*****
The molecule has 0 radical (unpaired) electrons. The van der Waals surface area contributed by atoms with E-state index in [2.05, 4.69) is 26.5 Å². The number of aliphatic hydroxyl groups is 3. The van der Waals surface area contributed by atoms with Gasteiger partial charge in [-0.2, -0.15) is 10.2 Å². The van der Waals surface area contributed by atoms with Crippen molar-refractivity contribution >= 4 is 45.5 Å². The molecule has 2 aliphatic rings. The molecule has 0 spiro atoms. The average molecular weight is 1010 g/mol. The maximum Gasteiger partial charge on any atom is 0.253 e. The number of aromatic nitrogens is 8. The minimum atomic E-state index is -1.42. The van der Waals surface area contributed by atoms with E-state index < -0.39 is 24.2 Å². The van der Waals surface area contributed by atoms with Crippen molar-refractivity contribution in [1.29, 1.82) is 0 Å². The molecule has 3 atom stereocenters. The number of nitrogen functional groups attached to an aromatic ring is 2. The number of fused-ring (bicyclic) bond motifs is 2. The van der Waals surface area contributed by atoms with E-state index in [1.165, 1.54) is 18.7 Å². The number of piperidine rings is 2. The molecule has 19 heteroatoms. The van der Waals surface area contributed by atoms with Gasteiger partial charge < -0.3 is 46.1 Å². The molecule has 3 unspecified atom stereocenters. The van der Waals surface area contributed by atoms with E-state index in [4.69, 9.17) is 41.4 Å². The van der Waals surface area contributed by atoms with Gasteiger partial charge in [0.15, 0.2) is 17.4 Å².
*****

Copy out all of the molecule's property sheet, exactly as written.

The molecule has 0 radical (unpaired) electrons. The van der Waals surface area contributed by atoms with E-state index in [2.05, 4.69) is 26.5 Å². The number of aliphatic hydroxyl groups is 3. The van der Waals surface area contributed by atoms with Gasteiger partial charge in [-0.2, -0.15) is 10.2 Å². The van der Waals surface area contributed by atoms with Crippen molar-refractivity contribution >= 4 is 45.5 Å². The molecule has 2 aliphatic rings. The molecule has 0 spiro atoms. The average molecular weight is 1010 g/mol. The maximum Gasteiger partial charge on any atom is 0.253 e. The number of aromatic nitrogens is 8. The minimum atomic E-state index is -1.42. The van der Waals surface area contributed by atoms with E-state index < -0.39 is 24.2 Å². The van der Waals surface area contributed by atoms with Crippen molar-refractivity contribution in [1.29, 1.82) is 0 Å². The molecule has 3 atom stereocenters. The number of nitrogen functional groups attached to an aromatic ring is 2. The number of fused-ring (bicyclic) bond motifs is 2. The van der Waals surface area contributed by atoms with E-state index in [1.165, 1.54) is 18.7 Å². The number of piperidine rings is 2. The molecule has 19 heteroatoms. The van der Waals surface area contributed by atoms with Gasteiger partial charge < -0.3 is 46.1 Å². The molecule has 3 unspecified atom stereocenters. The van der Waals surface area contributed by atoms with E-state index in [4.69, 9.17) is 41.4 Å². The van der Waals surface area contributed by atoms with Gasteiger partial charge in [0.15, 0.2) is 17.4 Å².